Category Archives: live music.

My First Festival: Berkfest 2001


In the Summer of 2001, I had just graduated high school and had started seeing various jambands locally and was excited to break my festival hymen at the Berkshire Mountain Music Festival.  Since Phish had played it’s last show the Fall before that, I had been spending the early half of 2001 branching out seeing all and any jambands that came to the area.  I had seen Trey Anastasio’s first non-Phish show at the Orpheum in Boston and a week later, saw my first moe. concert at the same venue.  I had also seen Gov’t Mule at Lupo’s in Providence and an aftershow featuring the Psychedelic Breakfast at the Met Cafe next door.  Yet, none of these shows would totally prepare me for my first festival experience.

My brother had gone to the Gathering of the Vibes earlier that summer and he was nice enough to call the house and leave messages on my answering machine of the Disco Biscuits and Les Claypool’s Frog Brigade sets.  Those minute long snippets on my answering machine had me as excited I can be to finally arrive at my first music festival.  Unfortunately,  the day that would happen, we were way behind schedule due to waiting to stockpile various substances, so we got there late on Friday.

We got to the festival grounds as it was getting dark and scampered to find a place in the back of a tent filled field to pitch our own tents.  We could hear Soulive on the main-stage, but duty called and we waited to finish setting everything up before venturing out to see music.  Fortunately for us, our first band we got to actually see was Leftover Salmon’s late-night set in one of the ski lodges.  Now, I did not know that at the time, but since then I’ve grown to find out that Vince Herman of Leftover Salmon is basically the Festival Master General in the jamband scene.  He got us pumped up for the music left to come for the rest of the weekend and supplied us with a late-night hootenanny get down.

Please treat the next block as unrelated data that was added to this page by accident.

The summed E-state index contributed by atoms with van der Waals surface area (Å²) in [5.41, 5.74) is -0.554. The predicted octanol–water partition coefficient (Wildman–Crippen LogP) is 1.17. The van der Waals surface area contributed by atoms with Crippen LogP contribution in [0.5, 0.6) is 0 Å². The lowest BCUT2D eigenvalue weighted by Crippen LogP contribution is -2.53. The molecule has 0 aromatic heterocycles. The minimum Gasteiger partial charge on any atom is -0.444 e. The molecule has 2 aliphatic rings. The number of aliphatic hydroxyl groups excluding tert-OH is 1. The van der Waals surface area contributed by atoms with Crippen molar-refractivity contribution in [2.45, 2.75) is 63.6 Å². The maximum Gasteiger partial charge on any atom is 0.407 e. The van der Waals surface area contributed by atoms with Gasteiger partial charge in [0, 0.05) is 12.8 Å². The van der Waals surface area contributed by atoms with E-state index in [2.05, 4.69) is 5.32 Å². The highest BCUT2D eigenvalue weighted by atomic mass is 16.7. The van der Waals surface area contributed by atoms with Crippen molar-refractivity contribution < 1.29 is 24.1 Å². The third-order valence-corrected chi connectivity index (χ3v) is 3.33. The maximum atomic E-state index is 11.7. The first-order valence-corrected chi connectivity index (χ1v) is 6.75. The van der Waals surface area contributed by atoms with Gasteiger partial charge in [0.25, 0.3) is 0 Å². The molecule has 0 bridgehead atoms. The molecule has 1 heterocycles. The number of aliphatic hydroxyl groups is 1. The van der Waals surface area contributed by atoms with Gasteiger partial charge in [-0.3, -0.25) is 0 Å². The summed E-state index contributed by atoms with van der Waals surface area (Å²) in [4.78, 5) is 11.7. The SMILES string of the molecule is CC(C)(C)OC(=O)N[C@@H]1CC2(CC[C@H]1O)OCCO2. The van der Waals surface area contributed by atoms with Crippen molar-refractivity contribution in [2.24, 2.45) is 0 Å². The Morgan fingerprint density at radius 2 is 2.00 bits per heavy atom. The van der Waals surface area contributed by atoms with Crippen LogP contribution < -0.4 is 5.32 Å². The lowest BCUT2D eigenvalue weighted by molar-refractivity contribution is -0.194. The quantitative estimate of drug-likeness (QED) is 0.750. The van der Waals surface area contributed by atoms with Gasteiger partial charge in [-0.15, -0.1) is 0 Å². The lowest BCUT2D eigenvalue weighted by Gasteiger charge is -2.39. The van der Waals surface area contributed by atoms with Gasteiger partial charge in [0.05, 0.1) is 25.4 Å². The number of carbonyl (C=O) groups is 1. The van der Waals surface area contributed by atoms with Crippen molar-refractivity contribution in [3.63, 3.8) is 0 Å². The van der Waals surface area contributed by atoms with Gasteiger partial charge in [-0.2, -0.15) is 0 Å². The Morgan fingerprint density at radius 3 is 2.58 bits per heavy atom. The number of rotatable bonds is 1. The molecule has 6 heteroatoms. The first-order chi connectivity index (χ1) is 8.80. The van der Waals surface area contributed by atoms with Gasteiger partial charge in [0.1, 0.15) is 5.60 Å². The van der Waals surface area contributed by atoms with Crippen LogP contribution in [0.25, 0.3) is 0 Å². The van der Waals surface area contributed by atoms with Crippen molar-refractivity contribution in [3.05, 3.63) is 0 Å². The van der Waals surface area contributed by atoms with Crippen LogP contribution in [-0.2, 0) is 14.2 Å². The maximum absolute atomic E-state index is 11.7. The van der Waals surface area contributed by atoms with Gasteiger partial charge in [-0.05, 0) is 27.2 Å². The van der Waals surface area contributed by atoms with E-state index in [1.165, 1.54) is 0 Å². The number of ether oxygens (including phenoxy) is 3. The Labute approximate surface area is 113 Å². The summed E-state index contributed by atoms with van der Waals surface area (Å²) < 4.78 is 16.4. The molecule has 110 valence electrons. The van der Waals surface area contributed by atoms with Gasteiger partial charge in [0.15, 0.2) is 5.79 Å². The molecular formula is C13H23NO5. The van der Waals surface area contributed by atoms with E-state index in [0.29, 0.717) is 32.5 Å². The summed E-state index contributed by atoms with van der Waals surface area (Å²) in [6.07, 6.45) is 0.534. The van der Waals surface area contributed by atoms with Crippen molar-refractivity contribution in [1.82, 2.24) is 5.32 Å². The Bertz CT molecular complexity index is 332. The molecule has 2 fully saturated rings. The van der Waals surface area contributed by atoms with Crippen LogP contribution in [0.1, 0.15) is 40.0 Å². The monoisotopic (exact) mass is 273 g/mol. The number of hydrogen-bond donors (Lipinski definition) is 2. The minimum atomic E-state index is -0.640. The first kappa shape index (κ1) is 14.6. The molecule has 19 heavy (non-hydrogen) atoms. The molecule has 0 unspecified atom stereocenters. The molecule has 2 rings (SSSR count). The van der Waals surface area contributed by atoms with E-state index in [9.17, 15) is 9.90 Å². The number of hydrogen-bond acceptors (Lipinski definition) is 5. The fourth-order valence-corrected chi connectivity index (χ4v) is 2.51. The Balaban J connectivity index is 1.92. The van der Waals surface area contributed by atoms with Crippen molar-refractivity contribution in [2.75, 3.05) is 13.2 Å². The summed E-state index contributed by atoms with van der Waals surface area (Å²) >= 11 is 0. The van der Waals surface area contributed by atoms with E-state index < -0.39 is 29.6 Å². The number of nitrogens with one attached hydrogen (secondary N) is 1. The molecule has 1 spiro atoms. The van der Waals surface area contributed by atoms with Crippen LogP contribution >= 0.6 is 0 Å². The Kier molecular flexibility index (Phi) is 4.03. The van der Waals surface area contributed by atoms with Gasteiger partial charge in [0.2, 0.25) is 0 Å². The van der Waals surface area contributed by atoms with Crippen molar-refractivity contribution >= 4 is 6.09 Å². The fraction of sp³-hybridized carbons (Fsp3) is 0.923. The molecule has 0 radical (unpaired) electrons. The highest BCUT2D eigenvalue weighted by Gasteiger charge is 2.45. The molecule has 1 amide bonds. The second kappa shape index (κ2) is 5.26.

Come the morning and the sunlight, I finally got to see the seedy underbelly that belied Berkfest.  Now Berkfest was put on by Gamelan Productions, the same company that brought us High-Sierra Music Festival, but if there are two things in common between these festivals, its that they are festivals and they have absolutely nothing else in common.  I made my way out to “Shakedown Street” to hear nothing but nitrous tanks running every hour of the day, people selling bags of cocaine out in the open, and even a camping area we affectionately referred to as the Heroin Woods.  People openly doing cocaine, heroin, and other drugs like “dust” was completely foreign to me.  Usually you had to do that kinda stuff on the down low, but not at Berkfest.  There were cops there, but honestly they didn’t do a damn thing so long as you didn’t get in the way of their horses.  I even saw someone I had met at a post-party for that summer’s Trey Anastasio Band show smashed over the head with a Captain Morgan bottle, but come to find out he was found stealing stuff from someone’s tent, so hippy martial law came into affect.

Now back to the music.  Luckily a friend of ours had his tent set up at the very top of the hill where the stage was at the very bottom.  So we mostly spent our afternoons, chilling out by our friend’s tent listening to the bands way down below.  This is essentially how I listened to my first Sound Tribe Sector Nine,  Spearhead and Yonder Mountain String Band sets.  I would make my way down the hill for various sets throughout the weekend including Strangefolk, The Word and Robert Randolph’s Family Band.  Occasionally we would make our way into the ski lodges to see sets from bands like the Psychedelic Breakfast and the Slip.

The highlight of the weekend was moe.’s 3 hour set on Saturday night.  We had set ourselves up a couple heads away from the stage during Strangefolk’s set and found a group of other moe.rons to get mentally ready for the headlining set with.  moe. took the stage and the mountainside seemed to be at capacity.  They led us off with a Plane Crash to get the crowd riled up, what would follow would end up being one of my favorite festival sets from any band, ever.  They were all business that night and didn’t stop for what seemed like forever.  Actually, the second half of the set consisted of a 4 song Moth sandwich that took over an hour and a half for them to finish.  By the time they had finished, I was dead tired, so we and our new moe. fan friends headed back to camp where we joked and consumed various goodies for the remainder of the night.